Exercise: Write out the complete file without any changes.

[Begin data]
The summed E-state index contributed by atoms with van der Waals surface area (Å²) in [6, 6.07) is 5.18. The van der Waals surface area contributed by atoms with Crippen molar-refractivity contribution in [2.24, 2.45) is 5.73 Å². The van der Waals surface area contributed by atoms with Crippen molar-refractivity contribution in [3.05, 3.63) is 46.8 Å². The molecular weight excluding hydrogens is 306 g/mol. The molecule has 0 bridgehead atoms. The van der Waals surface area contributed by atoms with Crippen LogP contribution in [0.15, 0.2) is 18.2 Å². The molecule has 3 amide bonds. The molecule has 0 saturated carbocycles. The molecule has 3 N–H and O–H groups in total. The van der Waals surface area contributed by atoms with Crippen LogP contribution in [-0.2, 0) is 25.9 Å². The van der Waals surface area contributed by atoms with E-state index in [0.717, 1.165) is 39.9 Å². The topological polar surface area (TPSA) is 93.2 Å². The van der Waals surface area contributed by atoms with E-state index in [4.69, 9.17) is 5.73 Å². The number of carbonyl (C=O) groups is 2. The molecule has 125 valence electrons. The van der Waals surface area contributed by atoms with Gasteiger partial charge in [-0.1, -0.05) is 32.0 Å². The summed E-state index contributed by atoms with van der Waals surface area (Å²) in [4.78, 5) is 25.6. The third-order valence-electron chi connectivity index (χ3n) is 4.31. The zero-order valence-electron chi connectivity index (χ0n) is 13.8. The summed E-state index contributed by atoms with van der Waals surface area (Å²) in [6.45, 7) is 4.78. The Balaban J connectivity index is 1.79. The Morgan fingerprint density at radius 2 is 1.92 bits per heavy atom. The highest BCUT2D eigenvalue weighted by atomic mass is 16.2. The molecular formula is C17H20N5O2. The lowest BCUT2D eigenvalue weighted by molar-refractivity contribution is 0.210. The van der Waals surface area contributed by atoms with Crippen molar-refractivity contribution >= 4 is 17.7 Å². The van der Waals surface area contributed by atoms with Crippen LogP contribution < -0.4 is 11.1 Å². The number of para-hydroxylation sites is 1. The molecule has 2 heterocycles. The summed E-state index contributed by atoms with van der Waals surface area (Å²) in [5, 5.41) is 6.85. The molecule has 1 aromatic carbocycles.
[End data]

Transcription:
The summed E-state index contributed by atoms with van der Waals surface area (Å²) in [6, 6.07) is 5.18. The van der Waals surface area contributed by atoms with Crippen molar-refractivity contribution in [2.24, 2.45) is 5.73 Å². The van der Waals surface area contributed by atoms with Crippen molar-refractivity contribution in [3.05, 3.63) is 46.8 Å². The molecular weight excluding hydrogens is 306 g/mol. The molecule has 0 bridgehead atoms. The van der Waals surface area contributed by atoms with Crippen LogP contribution in [0.15, 0.2) is 18.2 Å². The molecule has 3 amide bonds. The molecule has 0 saturated carbocycles. The molecule has 3 N–H and O–H groups in total. The van der Waals surface area contributed by atoms with Crippen LogP contribution in [-0.2, 0) is 25.9 Å². The van der Waals surface area contributed by atoms with E-state index in [0.717, 1.165) is 39.9 Å². The topological polar surface area (TPSA) is 93.2 Å². The van der Waals surface area contributed by atoms with E-state index in [4.69, 9.17) is 5.73 Å². The number of carbonyl (C=O) groups is 2. The molecule has 125 valence electrons. The van der Waals surface area contributed by atoms with Gasteiger partial charge in [-0.1, -0.05) is 32.0 Å². The summed E-state index contributed by atoms with van der Waals surface area (Å²) in [4.78, 5) is 25.6. The third-order valence-electron chi connectivity index (χ3n) is 4.31. The zero-order valence-electron chi connectivity index (χ0n) is 13.8. The summed E-state index contributed by atoms with van der Waals surface area (Å²) in [6.45, 7) is 4.78. The Balaban J connectivity index is 1.79. The Morgan fingerprint density at radius 2 is 1.92 bits per heavy atom. The highest BCUT2D eigenvalue weighted by atomic mass is 16.2. The molecular formula is C17H20N5O2. The lowest BCUT2D eigenvalue weighted by molar-refractivity contribution is 0.210. The van der Waals surface area contributed by atoms with Crippen molar-refractivity contribution >= 4 is 17.7 Å². The van der Waals surface area contributed by atoms with Crippen LogP contribution < -0.4 is 11.1 Å². The number of para-hydroxylation sites is 1. The molecule has 2 heterocycles. The summed E-state index contributed by atoms with van der Waals surface area (Å²) in [5, 5.41) is 6.85. The molecule has 1 aromatic carbocycles.